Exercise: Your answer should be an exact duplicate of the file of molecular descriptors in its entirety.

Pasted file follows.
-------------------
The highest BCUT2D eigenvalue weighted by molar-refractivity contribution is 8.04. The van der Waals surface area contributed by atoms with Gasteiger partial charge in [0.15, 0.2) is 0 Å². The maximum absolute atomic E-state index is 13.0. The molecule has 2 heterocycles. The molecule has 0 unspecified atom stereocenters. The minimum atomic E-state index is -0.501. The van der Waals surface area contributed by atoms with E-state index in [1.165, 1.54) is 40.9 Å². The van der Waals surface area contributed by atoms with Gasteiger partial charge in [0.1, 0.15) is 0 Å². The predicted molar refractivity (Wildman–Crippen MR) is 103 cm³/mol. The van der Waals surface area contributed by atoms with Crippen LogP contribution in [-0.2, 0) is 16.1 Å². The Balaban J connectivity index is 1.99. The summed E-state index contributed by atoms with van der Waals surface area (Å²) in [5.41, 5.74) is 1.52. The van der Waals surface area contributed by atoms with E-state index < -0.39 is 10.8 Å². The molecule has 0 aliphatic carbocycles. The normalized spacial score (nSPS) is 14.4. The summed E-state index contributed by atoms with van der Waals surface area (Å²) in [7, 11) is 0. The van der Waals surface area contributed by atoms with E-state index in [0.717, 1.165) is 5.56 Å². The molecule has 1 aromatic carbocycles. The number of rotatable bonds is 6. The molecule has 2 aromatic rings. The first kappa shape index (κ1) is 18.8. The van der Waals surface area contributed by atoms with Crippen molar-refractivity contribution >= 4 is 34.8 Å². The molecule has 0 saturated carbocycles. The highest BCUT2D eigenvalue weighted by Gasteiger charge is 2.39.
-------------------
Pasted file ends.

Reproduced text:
The highest BCUT2D eigenvalue weighted by molar-refractivity contribution is 8.04. The van der Waals surface area contributed by atoms with Gasteiger partial charge in [0.15, 0.2) is 0 Å². The maximum absolute atomic E-state index is 13.0. The molecule has 2 heterocycles. The molecule has 0 unspecified atom stereocenters. The minimum atomic E-state index is -0.501. The van der Waals surface area contributed by atoms with E-state index in [1.165, 1.54) is 40.9 Å². The van der Waals surface area contributed by atoms with Gasteiger partial charge in [0.1, 0.15) is 0 Å². The predicted molar refractivity (Wildman–Crippen MR) is 103 cm³/mol. The van der Waals surface area contributed by atoms with Crippen LogP contribution in [-0.2, 0) is 16.1 Å². The Balaban J connectivity index is 1.99. The summed E-state index contributed by atoms with van der Waals surface area (Å²) in [5.41, 5.74) is 1.52. The van der Waals surface area contributed by atoms with E-state index < -0.39 is 10.8 Å². The molecule has 0 aliphatic carbocycles. The normalized spacial score (nSPS) is 14.4. The summed E-state index contributed by atoms with van der Waals surface area (Å²) in [7, 11) is 0. The van der Waals surface area contributed by atoms with E-state index in [0.717, 1.165) is 5.56 Å². The molecule has 1 aromatic carbocycles. The number of rotatable bonds is 6. The molecule has 2 aromatic rings. The first kappa shape index (κ1) is 18.8. The van der Waals surface area contributed by atoms with Crippen molar-refractivity contribution >= 4 is 34.8 Å². The molecule has 0 saturated carbocycles. The highest BCUT2D eigenvalue weighted by Gasteiger charge is 2.39.